Cold Comfort Ice Cream: Creative Ice Cream Recipes from Snowy New England

Cracklin’ Oat Bran Ice Cream

Posted on: November 19, 2009

The taste of cereal and milk!

I actually got the idea for this ice cream from a little frozen yogurt shop called Cafe Podima which was down the street from a college I used to attend. Cafe Podima has a wide and wonderful menu of sandwiches to choose from, but what they’re really known for is their frozen yogurt. The frozen yogurt itself, while very good, is nothing to write home about. What makes Cafe Podima great is the incredibly long list of mix ins you can choose from to customize your frozen treat. You can pick as many mix ins as you’d like, and the options range from carrot cake to oreo brownies to chocolate covered espresso beans. My personal favorite however, was always Cracklin Oat Bran cereal. Crunchy, and oaty and nutty, it’s a cereal that’s not healthy enough for me to want to eat everyday for breakfast, but perfect as part of cool, creamy frozen treat. For this recipe, I took it up a notch and swapped out the frozen yogurt for sweet cream ice cream.

Think inside the box!

Once again, I schlepped my butt over to Whole Foods to pick up some unhomogenized, once pasteurized  cream (I used Skytop Farms). Even though the Whole Foods is out of my way, it’s completely worth it to me to search out this type of dairy product. Unhomogenized, once pasteurized cream and milk tastes richer for the same amount of calories, has deep layers of flavor, and is the most lovely shade of warm butter yellow. In contrast, the ultra pasteurized stuff literally pales in comparison. Its thin consistency and starkly white color underscore the enormous disparity in flavor . Anytime you make a philadelphia style (the term for an uncooked ice cream base) do try to search out the very best cream you can get your hands on. It will deliver you homemade ice cream that’s so good, it’s life changing.

Cracking the Cracklin' Oat Bran!

I decided to chop up the cereal pieces for a more even distribution throughout the base. When it comes to mix-ins, the general rule is that if the pieces are small, add them right into the base at about 3 minutes before your ice cream is done churning. Mix-ins larger than a half inch should be mixed in by hand after the ice cream is finished churning. To make sure that my ice cream doesn’t start to melt while adding mix-ins, I put my ice cream storage container, which is made of glass, along with a metal spoon in the freezer while the ice cream is churning. By doing this you can create your very own “cold stone” at home, minimizing your risk of ice cream meltage.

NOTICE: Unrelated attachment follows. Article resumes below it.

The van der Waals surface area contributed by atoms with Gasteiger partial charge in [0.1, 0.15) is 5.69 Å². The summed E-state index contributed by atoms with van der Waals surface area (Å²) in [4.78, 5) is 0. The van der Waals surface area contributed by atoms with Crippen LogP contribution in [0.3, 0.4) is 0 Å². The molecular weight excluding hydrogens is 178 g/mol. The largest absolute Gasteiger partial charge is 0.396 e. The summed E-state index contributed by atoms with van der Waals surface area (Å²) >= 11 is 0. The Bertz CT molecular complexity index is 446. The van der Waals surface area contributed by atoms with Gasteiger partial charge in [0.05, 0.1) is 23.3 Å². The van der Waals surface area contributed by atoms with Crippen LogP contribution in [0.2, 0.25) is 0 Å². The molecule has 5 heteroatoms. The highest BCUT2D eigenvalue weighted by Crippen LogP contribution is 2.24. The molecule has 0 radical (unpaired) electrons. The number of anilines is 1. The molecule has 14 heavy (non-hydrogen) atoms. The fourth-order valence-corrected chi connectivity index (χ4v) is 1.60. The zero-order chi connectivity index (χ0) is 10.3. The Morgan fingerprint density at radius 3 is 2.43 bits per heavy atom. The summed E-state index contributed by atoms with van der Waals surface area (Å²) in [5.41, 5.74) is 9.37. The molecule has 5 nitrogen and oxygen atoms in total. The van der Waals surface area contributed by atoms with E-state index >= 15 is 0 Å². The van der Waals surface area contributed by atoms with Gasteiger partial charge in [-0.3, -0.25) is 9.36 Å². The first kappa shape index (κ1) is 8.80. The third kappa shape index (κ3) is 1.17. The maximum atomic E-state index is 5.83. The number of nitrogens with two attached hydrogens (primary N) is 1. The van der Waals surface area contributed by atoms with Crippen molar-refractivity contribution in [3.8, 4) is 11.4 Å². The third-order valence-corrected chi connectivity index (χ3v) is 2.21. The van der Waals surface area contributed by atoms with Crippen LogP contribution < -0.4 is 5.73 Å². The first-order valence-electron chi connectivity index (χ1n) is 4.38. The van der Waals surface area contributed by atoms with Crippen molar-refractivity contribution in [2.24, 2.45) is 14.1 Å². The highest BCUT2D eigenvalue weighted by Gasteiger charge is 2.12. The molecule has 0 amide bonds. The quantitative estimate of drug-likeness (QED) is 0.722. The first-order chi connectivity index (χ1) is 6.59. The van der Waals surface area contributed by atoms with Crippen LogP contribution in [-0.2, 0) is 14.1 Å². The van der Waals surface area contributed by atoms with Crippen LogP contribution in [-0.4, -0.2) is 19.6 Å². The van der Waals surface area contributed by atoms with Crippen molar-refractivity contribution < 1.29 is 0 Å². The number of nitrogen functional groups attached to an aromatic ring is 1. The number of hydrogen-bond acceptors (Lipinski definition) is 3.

Cereal and sweet cream.

This ice cream turned out to be a simple pleasure. It couldn’t have been easier to make, and the taste was super creamy and sweet. The Cracklin’ Oat Bran gave the ice cream a nutty crunch and did remind me of college days at Cafe Podima. The only difference was that the sweet cream base was an enormous upgrade in flavor. If you love cereal and milk, this recipe is definitely for you. Trust me, you won’t be disappointed!

Cracklin’ Oat Bran Ice Cream

Ingredients:

2/3 cup sugar

2 eggs

1 cups whole milk

2 cups heavy cream, preferably unhomogenized

1 cup Cracklin’ Oat Bran cereal, chopped in half

1.)    Whisk eggs together in a large bowl for a few minutes. Then, gradually add the sugar to the eggs, all the while whisking. Add the milk and cream and whisk until well mixed. Pour into ice cream machine and churn according to manufacturer’s instructions. Three minutes before the ice cream is finished churning, add in the cereal and enjoy!

 

Make it a Sundae!- I think that any sauce on this delicately flavored ice cream would take away from the sweet simplicity of that cereal- and- milk flavor. However, I think that a dollop of freshly whipped cream would enhance the rich cream flavor and a sprinkling of toasted slivered almonds would bring out the nuttiness of the cereal.

Advertisements

Leave a Reply

Fill in your details below or click an icon to log in:

WordPress.com Logo

You are commenting using your WordPress.com account. Log Out / Change )

Twitter picture

You are commenting using your Twitter account. Log Out / Change )

Facebook photo

You are commenting using your Facebook account. Log Out / Change )

Google+ photo

You are commenting using your Google+ account. Log Out / Change )

Connecting to %s

%d bloggers like this: